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Mr CARMENT submitted that there was only one motion before the house, and that the discussion need not be prolonged.
Dr CANDLISH said that he was not at all satisfied that Gaelic was needed at Braemar, and there could be no doubt that it was needed at Saltcoats. But what weighed with him was, the information they had received of Mr M'Rae's own feeling in the matter, and he would therefore not offer any counter motion.
It was then agreed to dismiss the appeal, affirm the judgment of the Synod of Aberdeen appealed against, and continue Mr M‘Rae in his present charge.
RFPORT OF COMMITTEE ON APPLICATIONS FOR SANCTIONING CHARGES.
Mr JOHNSTON, Convener of the Committee for receiving applications for the Sanctioning of Charges, reported that applications had been made on the part of the following fifteen stations to be sanctioned as ministerial charges, viz. :-Irvine, Chryston, Culross, Kennoway, Carnbee, Newtyle, Echt, Rayne, Methlic, Foveran, Dunrossness, Kilberry and South Knapdale, Alvie, Rothiemurchus, South Uist.
The applications were remitted to a numerous Committee to consider and report to a future diet of Assembly. The Assembly remitted to the same Committee the following cases, transmitted through the Committee of Bills, in reference to the subject of the sanctioning of charges. Reference from the Presbytery of Dundee relative to Abernyte. Reference by Glasgow Presbytery in the case of the application on behalf of Chryston station.
The Assembly likewise referred to this Committee-Reference from the Presbytery of Strathbogie anent union of the two congregations at Huntly. Reference from the Presbytery of St Andrews relative to the uncollegiating of Martyrs' Church. Reference from the Presbytery of Kinross respecting the appointment of a Colleague to Mr Thornton at Milnathort. Reference from the Presbytery of Lorn and Mull relative to the appointment of a Colleague to Mr Fraser of Ardchattan. The General Assembly farther remitted to this Committee the following cases relative to the admission of ministers and probationers of other churches, also transmitted through the Committee of Bills:-Presbytery of Dundee, in the case of Mr Joseph Wilson, minister of the Reformed Presbyterian Church. Presbytery of Dundee, relative to Mr Honeyman, probationer of the United Presbyterian Church. Petition of Mr Alexander Lindsay of the Relief Church. Presbytery of Glasgow, in reference to Mr John Clark of the United Original Secession Church.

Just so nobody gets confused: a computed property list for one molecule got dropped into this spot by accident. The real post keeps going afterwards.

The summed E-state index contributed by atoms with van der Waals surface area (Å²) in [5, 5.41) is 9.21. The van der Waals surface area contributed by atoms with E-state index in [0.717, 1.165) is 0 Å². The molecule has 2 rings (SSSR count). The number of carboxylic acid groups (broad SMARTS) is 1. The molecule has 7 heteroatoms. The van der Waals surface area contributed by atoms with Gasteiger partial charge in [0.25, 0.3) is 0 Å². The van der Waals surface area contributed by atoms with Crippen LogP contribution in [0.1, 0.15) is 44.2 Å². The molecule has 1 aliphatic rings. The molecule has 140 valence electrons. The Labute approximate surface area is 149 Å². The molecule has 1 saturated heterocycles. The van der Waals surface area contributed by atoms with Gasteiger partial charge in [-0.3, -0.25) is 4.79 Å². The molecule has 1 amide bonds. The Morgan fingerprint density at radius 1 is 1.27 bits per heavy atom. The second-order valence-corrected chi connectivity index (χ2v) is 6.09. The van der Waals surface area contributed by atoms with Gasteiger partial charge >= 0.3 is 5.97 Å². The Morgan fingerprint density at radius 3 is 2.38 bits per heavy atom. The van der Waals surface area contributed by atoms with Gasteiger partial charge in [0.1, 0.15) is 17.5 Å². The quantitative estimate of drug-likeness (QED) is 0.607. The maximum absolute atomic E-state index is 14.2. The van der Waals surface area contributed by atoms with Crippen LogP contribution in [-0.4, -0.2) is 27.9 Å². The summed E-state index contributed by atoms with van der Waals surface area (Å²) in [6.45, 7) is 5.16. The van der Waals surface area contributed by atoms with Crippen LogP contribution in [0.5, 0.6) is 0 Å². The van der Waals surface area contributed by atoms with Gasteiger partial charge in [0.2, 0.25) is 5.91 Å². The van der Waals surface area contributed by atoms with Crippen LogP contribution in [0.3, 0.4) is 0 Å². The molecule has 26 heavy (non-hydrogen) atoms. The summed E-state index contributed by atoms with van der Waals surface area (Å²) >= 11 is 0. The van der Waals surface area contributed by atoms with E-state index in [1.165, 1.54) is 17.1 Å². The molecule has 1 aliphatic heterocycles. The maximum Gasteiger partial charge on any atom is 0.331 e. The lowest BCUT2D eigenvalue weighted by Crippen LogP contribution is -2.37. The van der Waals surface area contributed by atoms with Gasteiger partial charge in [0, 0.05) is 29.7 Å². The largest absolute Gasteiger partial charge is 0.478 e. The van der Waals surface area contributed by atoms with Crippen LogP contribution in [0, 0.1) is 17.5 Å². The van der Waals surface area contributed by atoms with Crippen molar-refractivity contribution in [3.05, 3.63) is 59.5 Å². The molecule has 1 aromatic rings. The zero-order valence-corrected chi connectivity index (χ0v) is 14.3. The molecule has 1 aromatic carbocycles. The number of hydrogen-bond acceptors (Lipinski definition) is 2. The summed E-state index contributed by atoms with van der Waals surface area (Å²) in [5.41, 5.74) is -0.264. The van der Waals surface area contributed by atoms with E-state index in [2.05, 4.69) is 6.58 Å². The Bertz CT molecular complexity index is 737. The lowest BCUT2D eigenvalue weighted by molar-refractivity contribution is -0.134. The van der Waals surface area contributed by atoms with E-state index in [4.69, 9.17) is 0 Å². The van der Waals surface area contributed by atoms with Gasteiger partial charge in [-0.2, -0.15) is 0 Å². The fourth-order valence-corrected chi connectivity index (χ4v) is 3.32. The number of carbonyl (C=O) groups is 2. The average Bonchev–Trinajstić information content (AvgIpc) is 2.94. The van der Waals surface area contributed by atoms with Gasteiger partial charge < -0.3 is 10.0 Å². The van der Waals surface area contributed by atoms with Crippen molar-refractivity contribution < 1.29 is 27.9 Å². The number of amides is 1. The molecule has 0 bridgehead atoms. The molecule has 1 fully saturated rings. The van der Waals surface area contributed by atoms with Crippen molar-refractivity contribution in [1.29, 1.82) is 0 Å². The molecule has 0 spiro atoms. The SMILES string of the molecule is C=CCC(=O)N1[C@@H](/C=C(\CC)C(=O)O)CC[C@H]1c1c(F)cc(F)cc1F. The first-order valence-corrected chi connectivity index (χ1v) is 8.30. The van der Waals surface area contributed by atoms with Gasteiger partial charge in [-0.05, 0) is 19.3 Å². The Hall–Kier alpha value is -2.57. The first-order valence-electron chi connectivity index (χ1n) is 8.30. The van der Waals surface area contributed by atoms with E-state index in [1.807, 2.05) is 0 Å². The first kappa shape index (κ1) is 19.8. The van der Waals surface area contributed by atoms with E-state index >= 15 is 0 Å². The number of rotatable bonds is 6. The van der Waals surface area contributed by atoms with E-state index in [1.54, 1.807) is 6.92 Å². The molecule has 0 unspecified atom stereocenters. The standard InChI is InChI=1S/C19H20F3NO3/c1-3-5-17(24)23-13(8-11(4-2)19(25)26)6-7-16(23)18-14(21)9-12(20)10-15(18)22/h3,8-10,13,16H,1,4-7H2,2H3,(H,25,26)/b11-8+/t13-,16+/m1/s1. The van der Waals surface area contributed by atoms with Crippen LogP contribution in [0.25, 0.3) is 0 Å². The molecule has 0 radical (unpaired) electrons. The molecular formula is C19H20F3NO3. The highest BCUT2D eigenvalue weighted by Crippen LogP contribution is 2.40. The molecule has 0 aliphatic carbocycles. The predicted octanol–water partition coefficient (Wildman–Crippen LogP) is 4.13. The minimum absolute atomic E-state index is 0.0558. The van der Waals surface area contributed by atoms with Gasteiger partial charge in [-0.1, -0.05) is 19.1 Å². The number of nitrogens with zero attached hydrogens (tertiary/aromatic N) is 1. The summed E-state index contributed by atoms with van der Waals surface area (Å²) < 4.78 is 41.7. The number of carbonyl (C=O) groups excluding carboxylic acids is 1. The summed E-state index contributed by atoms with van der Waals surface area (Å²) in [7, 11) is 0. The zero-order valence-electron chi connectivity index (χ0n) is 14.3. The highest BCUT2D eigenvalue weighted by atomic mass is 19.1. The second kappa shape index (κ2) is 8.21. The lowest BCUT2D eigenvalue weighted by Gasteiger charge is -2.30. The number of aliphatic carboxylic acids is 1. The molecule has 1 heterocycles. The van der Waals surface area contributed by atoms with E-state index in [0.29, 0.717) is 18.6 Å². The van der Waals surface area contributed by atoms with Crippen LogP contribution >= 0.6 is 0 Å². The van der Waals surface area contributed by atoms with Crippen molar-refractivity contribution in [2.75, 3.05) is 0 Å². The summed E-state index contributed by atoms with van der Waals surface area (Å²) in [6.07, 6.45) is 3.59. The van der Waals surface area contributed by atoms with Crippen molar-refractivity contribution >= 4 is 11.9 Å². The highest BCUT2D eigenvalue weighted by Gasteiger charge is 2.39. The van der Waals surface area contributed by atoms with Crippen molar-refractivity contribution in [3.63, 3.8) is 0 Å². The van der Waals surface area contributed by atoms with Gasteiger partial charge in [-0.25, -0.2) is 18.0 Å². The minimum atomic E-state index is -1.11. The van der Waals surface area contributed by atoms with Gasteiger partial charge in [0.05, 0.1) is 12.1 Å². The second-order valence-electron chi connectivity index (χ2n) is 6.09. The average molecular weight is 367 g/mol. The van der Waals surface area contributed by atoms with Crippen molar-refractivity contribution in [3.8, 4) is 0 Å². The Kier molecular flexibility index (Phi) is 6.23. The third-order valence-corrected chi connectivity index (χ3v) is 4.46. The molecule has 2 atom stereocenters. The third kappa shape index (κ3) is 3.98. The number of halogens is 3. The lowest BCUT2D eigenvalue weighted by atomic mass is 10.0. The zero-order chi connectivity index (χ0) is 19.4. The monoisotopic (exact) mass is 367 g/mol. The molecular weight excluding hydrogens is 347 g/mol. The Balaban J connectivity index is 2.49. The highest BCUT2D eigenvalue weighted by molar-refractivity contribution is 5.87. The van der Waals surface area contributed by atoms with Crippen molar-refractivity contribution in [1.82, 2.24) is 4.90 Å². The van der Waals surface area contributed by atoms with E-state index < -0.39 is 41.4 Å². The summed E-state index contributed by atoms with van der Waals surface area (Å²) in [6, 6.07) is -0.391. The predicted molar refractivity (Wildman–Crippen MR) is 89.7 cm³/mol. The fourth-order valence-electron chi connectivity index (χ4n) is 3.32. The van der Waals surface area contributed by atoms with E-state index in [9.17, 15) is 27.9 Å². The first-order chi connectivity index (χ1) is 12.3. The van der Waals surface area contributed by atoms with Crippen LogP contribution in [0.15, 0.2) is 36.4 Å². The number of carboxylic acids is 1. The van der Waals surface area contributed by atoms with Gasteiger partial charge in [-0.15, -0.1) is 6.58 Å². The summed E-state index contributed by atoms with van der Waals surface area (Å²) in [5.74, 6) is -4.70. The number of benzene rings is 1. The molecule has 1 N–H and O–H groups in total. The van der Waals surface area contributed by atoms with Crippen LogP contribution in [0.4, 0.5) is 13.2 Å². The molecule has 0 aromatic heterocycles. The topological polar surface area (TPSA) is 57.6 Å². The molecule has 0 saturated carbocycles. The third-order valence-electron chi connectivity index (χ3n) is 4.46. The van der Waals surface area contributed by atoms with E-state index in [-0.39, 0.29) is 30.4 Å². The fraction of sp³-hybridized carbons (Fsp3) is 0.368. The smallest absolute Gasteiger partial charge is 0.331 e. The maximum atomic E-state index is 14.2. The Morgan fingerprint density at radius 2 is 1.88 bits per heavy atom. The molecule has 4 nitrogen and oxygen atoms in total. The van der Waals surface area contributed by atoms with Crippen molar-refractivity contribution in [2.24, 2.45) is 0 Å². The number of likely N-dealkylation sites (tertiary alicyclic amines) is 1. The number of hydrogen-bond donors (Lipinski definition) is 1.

To the same Committee the General Assembly also remitted the following cases, transmitted to the Committee of Bills, relative to the taking students on trial:Presbytery of Brechin, in the case of Mr George Mackie. Colonial Committee, in the case of Mr Daniel Gordon. Presbytery of Paisley, in the case of Mr George Charles Douglas. Presbytery of Glasgow, in the case of Mr William Burnet. Presbytery of Abertarff, relative to Mr Patrick Cameron. The Assembly remitted to this Committee the application by the Presbytery of Kelso and Lauder in the case of Mr James Johnston. The Assembly adjourned at half-past five o'clock, till Monday at one.
MONDAY, MAY 22. 1848.
Report from Business Committee received-Case of Greenock Gaelic Congregation-Speeches of Mr Ferguson, Mr Cameron, Mr Maccall, Dr P. M'Farlan, Mr Smith, Mr M'Leod, Mr Carment, Mr Crichton, and Dr Candlish-Report of New College Committee-Report of Continental Committee-Deputation from Foreign Churches-Speeches of M. Anet, M. Audebez, M. Scholl, M. La Harpe, Dr Candlish, and Mr Dunlop-Reference from Presbytery of Cupar.
The Assembly met again to-day at one o'clock. After the usual devotional exercises, the minutes of the previous meeting were read and approved of.